Over the past year, I have encountered a number of “non-religious” types who were not only avid supporters of Barack Obama, but who also insisted that he was a “closet atheist”.
Although all evidence points to the contrary, they offered a number of plausible reasons like
- I like him, so he’s got to be
- sitting through years of Jeremiah Wright nonsense would make anyone an atheist
- he’s only pretending in order to get elected, same as Sarah Palin
I found none of these reasons compelling, but articles about Obama’s “faith-based office” (“hey, do we have any stamps?” “not sure, why don’t you pray on it?”) are working harder to assuage my fears:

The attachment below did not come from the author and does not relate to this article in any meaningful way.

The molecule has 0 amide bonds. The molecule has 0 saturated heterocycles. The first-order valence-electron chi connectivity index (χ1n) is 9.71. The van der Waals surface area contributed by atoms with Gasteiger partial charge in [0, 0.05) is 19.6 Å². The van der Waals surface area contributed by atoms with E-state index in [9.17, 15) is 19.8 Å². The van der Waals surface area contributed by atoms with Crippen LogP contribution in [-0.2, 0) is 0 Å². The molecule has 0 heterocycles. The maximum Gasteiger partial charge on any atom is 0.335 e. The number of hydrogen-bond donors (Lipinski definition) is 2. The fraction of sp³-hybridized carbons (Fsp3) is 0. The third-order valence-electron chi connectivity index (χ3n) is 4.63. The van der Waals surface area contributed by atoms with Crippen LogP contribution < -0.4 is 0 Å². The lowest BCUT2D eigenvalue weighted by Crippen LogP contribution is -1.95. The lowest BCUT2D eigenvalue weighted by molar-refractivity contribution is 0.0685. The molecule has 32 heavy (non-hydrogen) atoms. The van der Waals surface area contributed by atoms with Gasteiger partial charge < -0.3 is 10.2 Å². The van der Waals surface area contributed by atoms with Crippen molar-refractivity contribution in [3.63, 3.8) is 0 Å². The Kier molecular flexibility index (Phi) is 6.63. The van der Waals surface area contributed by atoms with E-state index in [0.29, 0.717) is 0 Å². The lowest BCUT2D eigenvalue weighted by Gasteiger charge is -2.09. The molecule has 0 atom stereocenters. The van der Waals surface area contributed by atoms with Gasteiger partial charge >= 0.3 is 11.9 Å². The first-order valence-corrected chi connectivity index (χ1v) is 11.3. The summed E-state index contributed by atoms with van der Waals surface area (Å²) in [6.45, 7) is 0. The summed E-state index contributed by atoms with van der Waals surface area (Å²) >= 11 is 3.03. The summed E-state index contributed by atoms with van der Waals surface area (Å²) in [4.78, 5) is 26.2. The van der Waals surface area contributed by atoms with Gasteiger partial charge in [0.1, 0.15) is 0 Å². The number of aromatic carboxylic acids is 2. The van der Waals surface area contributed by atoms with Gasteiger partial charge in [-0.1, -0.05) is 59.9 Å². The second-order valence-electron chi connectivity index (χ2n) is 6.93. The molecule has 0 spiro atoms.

While the Office of Faith-Based and Neighborhood Partnerships has been around for eight years, the Obama White House is very keen to stress that their version of the office will have an entirely different mission. Whereas Bush established the office to “level the playing field” for faith-based service organizations that he argued were unable to compete for federal grants, Obama intends to use his faith office more for policy matters:
I mean, as long as they’re only working on “policy”, I don’t see anything that could go wrong with that. I bet that people chosen for their religious affiliations have all sorts of policy insights that people chosen for their competence or experience would never come up with:
- “Now that we run GM, let’s put electronic Mecca-finders on every dashboard!”
- “Let’s teach kids about Ganesh in biology class, so they’ll know that it’s possible to transplant an elephant’s head on a human’s body!”
- “We should fund a NASA mission to visit heaven!”
- “Can we make it so that churches don’t have to pay any income tax?” “We already do that.” “Oh, sweet!”
I look forward to the broadening of the policy discourse.